Air pollution from traffic monitored along Queens Road (from Edmund Road junction), to Chesterfield Road (Meersbrook Park Road junction), is at illegal levels: 30% above the European limit since monitoring started in 2006.
Well, ‘so what?’ you might say. But poor air quality is a public health crisis. A recent House of Commons Select committee report said, “Poor air quality probably causes more mortality and morbidity (chronic ill health), than passive smoking, road traffic accidents or obesity yet it receives little or no attention in the media and scant attention in parliament and within government”. In Sheffield, it contributes to the premature deaths of 500 people.
Many people with chronic lung and cardio-vascular health problems have their conditions made worse and their lives made a misery by the levels of pollution found in our neighbourhoods. The social cost to the city is around £160 million according to the government.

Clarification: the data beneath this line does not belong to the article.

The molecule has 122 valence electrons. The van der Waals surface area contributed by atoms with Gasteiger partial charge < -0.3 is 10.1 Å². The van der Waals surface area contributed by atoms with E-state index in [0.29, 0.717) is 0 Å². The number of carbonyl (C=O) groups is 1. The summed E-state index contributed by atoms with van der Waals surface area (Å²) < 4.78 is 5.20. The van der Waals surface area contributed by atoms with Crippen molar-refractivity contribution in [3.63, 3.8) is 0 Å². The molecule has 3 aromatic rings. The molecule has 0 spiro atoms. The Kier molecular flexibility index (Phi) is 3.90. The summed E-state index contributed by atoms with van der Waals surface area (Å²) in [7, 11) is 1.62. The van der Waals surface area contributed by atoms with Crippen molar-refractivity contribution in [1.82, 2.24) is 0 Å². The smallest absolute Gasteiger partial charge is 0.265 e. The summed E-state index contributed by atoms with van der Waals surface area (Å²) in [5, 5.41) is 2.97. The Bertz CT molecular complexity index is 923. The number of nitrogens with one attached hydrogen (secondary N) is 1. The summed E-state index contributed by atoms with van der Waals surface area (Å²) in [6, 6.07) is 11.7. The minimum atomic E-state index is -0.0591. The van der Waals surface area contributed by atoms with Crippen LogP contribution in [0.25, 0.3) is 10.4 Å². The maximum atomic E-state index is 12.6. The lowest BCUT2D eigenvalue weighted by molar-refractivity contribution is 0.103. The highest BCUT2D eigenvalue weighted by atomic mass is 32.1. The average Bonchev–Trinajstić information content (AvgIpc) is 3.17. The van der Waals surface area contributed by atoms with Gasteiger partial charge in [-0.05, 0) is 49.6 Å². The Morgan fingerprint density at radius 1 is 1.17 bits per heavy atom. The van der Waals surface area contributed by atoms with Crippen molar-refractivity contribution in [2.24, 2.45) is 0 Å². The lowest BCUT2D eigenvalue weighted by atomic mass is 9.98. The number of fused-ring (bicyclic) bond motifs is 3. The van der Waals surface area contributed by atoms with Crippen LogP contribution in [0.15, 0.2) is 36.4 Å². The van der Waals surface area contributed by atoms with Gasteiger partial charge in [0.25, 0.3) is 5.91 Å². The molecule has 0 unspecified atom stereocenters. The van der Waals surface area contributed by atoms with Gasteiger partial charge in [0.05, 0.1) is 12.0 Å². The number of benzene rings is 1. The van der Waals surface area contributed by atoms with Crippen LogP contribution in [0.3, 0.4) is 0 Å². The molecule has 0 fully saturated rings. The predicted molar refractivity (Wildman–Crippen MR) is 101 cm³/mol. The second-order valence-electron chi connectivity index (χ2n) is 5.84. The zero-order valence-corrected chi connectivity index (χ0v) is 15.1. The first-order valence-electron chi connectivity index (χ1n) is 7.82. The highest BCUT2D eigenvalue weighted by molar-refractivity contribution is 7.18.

The City Council’s real-time monitoring station at Lowfield School shows that fine particles (the most damaging to health), exceeded the World Health Organisation’s recommended limit on over 1300 occasions between October 2011 to the end of March 2012 – and that’s with 24 days’ worth of data missing due to ‘technical issues’. These fine particles get into your body through your lungs.
What can we do about it? We can try to use our cars less, particularly for short journeys, use public transport more, or walk and cycle. When the City Council brings out its Air Quality Action Plan later this year, we should challenge those who try to portray it as anti-car and anti-business. Inevitably that will happen.
Air pollution is an issue for the people of Heeley and Meersbrook. It’s a hidden public health crisis and tackling it will lead to better health and a stronger economy. See www.sheffieldeastend.org.uk and www.healthyair.org.uk. Neil Parry